When William Howard Taft was in the White House and I was not yet a teenager, the citizens of Brightwood staged elaborate ceremonies every year on May 30 in tiny Battleground National Cemetery at 6625 Georgia Avenue. My grandfather, Lewis Cass White, always sat on the platform reserved for VIPs. As a corporal in the 102nd Pennsylvania Volunteer Infantry, he had fought in the Battle of Fort Stevens, which took place 126 years ago come July in the fields and woods flanking the "Seventh Street Pike" (now Georgia Avenue) half a mile north of Brightwood.
The one-acre cemetery is the burial place of 41 Union soldiers killed in the fighting before Fort Stevens (now partially restored), one of a ring of forts and batteries constructed for the defense of Washington shortly after the start of the Civil War but virtually unmanned in 1864. Fort Stevens became the principal target of Confederate Gen. Jubal A. Early during his attempt to capture the national capital on July 11 and 12 of that year.
To halt the Confederate advance, Union troops, including grandpa's regiment of the Sixth Corps, Army of the Potomac, had been rushed to Washington by steamboat from the battlefields around Richmond and Petersburg. Landing at the Seventh Street wharf, where President Lincoln anxiously awaited them, they marched out to the city's northern defenses, arriving just in time to engage Early's gray-clad infantry columns, turn them back and save the city.
As a youngster, I was greatly impressed by the Memorial Day observances at the little cemetery, which was located only a few blocks from my home right next to Grandpa's house at Georgia Avenue and Piney Branch Road, once the site of a toll-gate house on the Seventh Street Pike. A military band always was on hand for the ceremonies along with one or two pieces of horse-drawn artillery from Fort Myer across the Potomac. Parked in an open field next to the cemetery's north wall, the shiny guns and uniformed artillerymen were a prime attraction for children of all ages.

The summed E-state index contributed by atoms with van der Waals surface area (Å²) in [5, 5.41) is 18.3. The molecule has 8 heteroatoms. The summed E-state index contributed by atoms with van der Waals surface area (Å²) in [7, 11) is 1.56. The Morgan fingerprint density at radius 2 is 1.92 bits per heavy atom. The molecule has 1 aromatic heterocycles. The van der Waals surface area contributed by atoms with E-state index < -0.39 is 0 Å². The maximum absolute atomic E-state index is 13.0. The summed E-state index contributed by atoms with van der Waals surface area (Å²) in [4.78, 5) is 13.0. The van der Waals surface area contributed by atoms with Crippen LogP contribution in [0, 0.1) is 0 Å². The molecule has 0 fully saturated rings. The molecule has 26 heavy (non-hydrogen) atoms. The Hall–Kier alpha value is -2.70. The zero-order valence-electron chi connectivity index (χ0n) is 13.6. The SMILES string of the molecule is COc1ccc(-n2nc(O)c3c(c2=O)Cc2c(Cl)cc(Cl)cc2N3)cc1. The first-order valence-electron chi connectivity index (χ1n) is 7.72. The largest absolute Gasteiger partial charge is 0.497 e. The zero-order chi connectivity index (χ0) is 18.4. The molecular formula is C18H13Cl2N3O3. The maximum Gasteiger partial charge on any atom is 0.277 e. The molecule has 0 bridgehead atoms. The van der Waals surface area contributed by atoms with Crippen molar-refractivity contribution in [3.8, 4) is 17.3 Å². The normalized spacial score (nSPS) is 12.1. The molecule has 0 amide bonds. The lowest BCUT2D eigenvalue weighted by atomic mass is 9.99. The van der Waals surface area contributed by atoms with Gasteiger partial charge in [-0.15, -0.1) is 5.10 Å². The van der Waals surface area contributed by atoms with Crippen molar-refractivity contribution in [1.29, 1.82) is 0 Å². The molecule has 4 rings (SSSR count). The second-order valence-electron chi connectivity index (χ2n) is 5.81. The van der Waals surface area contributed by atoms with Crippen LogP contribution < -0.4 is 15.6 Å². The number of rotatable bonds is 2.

As I remember it, pupils from Brightwood School placed flowers and small American flags on the circle of white gravestones around a tall flagpole in the center of the cemetery. There were patriotic speeches. A resident of Brightwood named Lucius Randolph rendered a lachrymose Civil War song titled "Just Before the Battle, Mother," and the band played martial airs. The climax was the firing of a salute by the artillery.
Following the ceremonies, the surviving comrades of the Grand Army of the Republic, who had traded shots with the Confederates before Fort Stevens, converged on Grandpa's house for a light lunch. Then they sat on his spacious front porch and fought the battle all over again. The grandchildren from next door stood outside the railings, risking the prickers on Grandma White's rosebushes in order to hear history related by these graying heroes who once had made it.
John I. White
once wrote for the Washington Star and now lives in Maplewood, N.J.